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The Courts of Quarter Sessions or Quarter Sessions were periodic courts held in each county and county borough in England and Wales until 1972, when together with the Courts of Assize (Assizes) they were abolished by the Courts Act 1971 and replaced by a single permanent Crown Court of England and Wales.

The Quarter Sessions derive their name from the fact that they were required by a statute of 1388 to be held at least four times a year. These were later settled as Epiphany, Easter, Midsummer and Michaelmas sessions.

As Bentlry notes in English Criminal Justice in the Nineteenth Century that "the reputation of such courts remained consistently bad throughout the century" due to failure by chairmen to take proper note of evidence, display of open bias against prisoners, and the severity of sentences compared to the Assizes. Chairmen of county sessions did not have to be legally qualified.

Quarter Sessions were also held in the colony of New South Wales. They also existed in North American colonies, sometimes known as Courts of General Sessions, and were held in Pennsylvania until the constitution of that Commonwealth was rewritten in 1968 and the courts were replaced with Courts of Common Pleas in each county, and in New York until a similar reform. In India and Malaysia, the Quarter Sessions have evolved into permanent Sessions courts.

The Quarter Sessions generally heard crimes which could not be tried summarily by the justices of the peace without a jury in petty sessions, which were sent up by the process of indictment to be heard in Quarter Sessions. The Quarter Sessions in each county were made up of two or more justice of the peace, presided over by a chairman, who sat with a jury. In county boroughs which were entitled to have their own Quarter Sessions, there was a single Recorder instead of a bench of justices.

The Quarter Sessions did not have jurisdiction to hear the most serious crimes, most notably those which could be punished by capital punishment or later life imprisonment. These crimes were sent for trial at the periodic Assizes.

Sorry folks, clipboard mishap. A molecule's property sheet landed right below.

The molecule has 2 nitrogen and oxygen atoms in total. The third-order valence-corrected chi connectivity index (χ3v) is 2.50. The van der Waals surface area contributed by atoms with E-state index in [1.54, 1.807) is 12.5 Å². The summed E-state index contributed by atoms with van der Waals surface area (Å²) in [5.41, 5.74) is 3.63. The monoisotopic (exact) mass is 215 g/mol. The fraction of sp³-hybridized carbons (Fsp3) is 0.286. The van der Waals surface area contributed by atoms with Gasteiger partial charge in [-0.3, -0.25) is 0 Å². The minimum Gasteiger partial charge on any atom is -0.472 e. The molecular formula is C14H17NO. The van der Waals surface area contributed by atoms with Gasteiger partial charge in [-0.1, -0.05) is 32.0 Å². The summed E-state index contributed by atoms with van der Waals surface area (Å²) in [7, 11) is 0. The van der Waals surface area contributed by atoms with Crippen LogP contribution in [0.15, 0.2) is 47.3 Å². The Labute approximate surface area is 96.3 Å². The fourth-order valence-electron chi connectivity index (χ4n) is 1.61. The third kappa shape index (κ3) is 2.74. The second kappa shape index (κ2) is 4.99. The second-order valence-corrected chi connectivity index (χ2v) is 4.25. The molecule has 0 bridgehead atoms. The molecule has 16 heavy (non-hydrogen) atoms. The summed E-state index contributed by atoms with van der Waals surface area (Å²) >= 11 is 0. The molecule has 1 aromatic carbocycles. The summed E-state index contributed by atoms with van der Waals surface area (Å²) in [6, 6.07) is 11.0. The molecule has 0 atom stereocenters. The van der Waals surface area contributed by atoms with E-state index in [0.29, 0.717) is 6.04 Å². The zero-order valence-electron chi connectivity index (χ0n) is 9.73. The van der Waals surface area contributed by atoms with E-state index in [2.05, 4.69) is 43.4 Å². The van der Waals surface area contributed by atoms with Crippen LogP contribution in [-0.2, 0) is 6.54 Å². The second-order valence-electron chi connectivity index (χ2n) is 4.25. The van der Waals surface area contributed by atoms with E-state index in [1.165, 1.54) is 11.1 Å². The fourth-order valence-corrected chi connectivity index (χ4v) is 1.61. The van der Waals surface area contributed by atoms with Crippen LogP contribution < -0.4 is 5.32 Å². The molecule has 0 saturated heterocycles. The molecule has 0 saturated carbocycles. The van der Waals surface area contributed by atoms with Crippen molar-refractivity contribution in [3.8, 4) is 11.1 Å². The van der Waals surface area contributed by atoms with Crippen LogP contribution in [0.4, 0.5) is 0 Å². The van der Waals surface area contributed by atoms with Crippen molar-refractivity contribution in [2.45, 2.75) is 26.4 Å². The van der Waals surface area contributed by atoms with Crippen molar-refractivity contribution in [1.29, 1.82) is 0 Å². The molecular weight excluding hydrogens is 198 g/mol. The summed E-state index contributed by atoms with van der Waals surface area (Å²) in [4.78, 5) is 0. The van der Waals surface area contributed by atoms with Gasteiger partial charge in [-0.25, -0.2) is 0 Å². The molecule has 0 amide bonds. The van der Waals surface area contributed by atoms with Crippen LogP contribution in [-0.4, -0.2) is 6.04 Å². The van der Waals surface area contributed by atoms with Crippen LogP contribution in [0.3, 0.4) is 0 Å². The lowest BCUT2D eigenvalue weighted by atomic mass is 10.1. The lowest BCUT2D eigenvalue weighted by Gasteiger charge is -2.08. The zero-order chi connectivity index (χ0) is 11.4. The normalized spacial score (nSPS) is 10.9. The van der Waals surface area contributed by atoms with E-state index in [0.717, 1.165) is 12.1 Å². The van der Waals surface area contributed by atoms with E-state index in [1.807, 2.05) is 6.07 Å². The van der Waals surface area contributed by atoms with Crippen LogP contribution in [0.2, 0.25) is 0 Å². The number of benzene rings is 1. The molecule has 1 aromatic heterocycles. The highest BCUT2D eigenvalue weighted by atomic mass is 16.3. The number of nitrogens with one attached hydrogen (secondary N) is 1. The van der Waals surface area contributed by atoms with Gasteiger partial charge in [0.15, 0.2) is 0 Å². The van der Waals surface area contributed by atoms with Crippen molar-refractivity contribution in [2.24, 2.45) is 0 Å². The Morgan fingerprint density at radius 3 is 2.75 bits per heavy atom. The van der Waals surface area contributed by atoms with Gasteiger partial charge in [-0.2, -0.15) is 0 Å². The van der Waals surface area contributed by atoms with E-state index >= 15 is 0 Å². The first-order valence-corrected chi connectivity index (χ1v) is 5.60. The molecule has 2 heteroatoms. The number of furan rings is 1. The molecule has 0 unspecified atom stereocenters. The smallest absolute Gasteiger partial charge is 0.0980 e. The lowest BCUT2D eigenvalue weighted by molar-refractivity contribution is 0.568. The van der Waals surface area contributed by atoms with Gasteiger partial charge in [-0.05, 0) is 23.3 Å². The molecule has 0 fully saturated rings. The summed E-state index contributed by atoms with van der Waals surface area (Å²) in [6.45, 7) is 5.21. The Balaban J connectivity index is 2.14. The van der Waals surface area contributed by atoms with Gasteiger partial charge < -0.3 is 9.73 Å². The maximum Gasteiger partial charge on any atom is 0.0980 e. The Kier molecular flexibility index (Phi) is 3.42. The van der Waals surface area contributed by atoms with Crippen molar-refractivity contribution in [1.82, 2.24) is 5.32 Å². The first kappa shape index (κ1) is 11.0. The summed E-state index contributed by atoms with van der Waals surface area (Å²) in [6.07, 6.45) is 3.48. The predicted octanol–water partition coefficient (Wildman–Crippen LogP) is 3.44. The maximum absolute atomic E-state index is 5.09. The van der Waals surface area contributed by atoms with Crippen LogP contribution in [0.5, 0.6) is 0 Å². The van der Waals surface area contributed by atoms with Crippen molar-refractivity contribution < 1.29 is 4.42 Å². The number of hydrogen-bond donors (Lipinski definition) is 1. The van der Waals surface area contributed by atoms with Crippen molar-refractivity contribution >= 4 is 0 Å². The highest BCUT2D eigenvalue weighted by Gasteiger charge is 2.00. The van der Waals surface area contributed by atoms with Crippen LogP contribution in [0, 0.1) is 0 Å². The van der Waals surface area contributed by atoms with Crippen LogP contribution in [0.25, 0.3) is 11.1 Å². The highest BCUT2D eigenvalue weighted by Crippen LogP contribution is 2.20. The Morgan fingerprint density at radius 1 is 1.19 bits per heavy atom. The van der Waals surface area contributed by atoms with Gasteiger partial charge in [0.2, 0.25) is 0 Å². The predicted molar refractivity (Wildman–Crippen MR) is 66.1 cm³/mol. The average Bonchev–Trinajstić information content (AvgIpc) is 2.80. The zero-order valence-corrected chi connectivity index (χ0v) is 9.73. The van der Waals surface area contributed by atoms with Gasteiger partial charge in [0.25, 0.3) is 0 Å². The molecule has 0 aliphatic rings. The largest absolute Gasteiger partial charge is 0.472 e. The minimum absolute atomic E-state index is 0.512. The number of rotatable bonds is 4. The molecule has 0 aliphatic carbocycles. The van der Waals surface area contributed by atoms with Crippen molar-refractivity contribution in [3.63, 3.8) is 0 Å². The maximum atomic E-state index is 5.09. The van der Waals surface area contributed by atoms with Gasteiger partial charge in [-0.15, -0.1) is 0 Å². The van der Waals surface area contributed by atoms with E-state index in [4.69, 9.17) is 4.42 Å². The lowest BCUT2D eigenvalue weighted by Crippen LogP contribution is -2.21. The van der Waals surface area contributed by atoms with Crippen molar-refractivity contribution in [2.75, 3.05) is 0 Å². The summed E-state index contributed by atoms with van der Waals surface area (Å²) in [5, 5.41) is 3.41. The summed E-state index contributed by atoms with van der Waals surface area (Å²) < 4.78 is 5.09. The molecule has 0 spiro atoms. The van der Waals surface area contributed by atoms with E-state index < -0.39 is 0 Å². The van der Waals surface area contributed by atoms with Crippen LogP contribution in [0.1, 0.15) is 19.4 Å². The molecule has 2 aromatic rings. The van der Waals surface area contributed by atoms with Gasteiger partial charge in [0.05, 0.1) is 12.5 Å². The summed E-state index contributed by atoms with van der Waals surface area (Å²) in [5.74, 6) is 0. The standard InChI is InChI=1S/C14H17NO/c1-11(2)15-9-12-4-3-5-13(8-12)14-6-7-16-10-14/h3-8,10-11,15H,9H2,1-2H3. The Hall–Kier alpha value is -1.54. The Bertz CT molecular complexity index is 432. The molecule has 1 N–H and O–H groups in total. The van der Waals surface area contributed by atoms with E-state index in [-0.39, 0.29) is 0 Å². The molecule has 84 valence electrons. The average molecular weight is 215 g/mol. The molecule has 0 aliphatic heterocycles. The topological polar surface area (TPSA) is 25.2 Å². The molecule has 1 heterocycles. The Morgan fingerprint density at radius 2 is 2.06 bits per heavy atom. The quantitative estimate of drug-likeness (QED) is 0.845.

The Quarter Sessions also had some limited civil jurisdiction, and until the Local Government Act 1888 created elected county councils, also had important administrative functions in their respective counties. These functions included:

Much of the court's administrative business was delegated to committees of magistrates, who had specific responsibilities. Most of these administrative functions were transferred to county councils when they were established in 1888.

Every Quarter Sessions had a clerk known as the clerk of the peace. For county Quarter Sessions, this person was appointed by the custos rotulorum of the county – the Justice of the Peace for the county charged with custody of its rolls and records. There was a large fee income for the clerk, and he was usually a friend or relative of the custos. The clerk rarely discharged the duties of the office himself, but appointed a solicitor to act as his deputy in return for a share of the fees. After 1852, payment by salary was gradually brought in instead of fees.

In some counties there were multiple Quarter Sessions, quite apart from the urban areas: for example, Yorkshire had its North Riding, West Riding, and East Riding; whilst Northamptonshire's Soke of Peterborough was administered separately. These divisions were carried on to the administrative counties that county councils covered.

Contents

Quarter Session Courts in Ireland

The Dublin Quarter Sessions Court had cognizance of all crimes committed within the city's boundaries except treason.

There were also Quarter Sessions Courts in Ireland, in Cork, Limerick, Londonderry, Kilkenny and Waterford, Galway, Carrickfergus, Kinsale, Youghal and Dublin.

The recorder of the court sat alone.

In 1840 the Irish Municipal Reform Act 3 & 4 Vic., c. 108. Abolished many city and borough courts, but Dublin, Galway and Carrickfergus retained their courts of Quarter Sessions.

In 1867, the Irish Attorney General, Hedges Eyre Chatterton, issued guidelines in an attempt to regulate the cases which ought not to be tried at quarter sessions, and which should instead be tried at assizes: Treason, murder, treason-felony, rape, perjury, assault with intent to murder, party processions, election riots and all offences of a political or insurrectionary character.

Changes

The following Quarter Sessions were abolished by the Justices of the Peace Act 1949 on 1 October 1951.

It also saw a separate Quarter Sessions set up for the Isle of Wight.

Courts of Quarter Sessions in Upper Canada

A Court of Quarter Sessions was held four times a year in each district to oversee the administration of the district and deal with legal cases in the Province of Upper Canada (later Province of Canada West after 1841). It was created in 1788 and remained in effect until 1849 when local governments and courts were assigned to county governments to replace the district system created in the 1780s.

List of Quarter Session courts in Upper Canada and later in Canada West:

References

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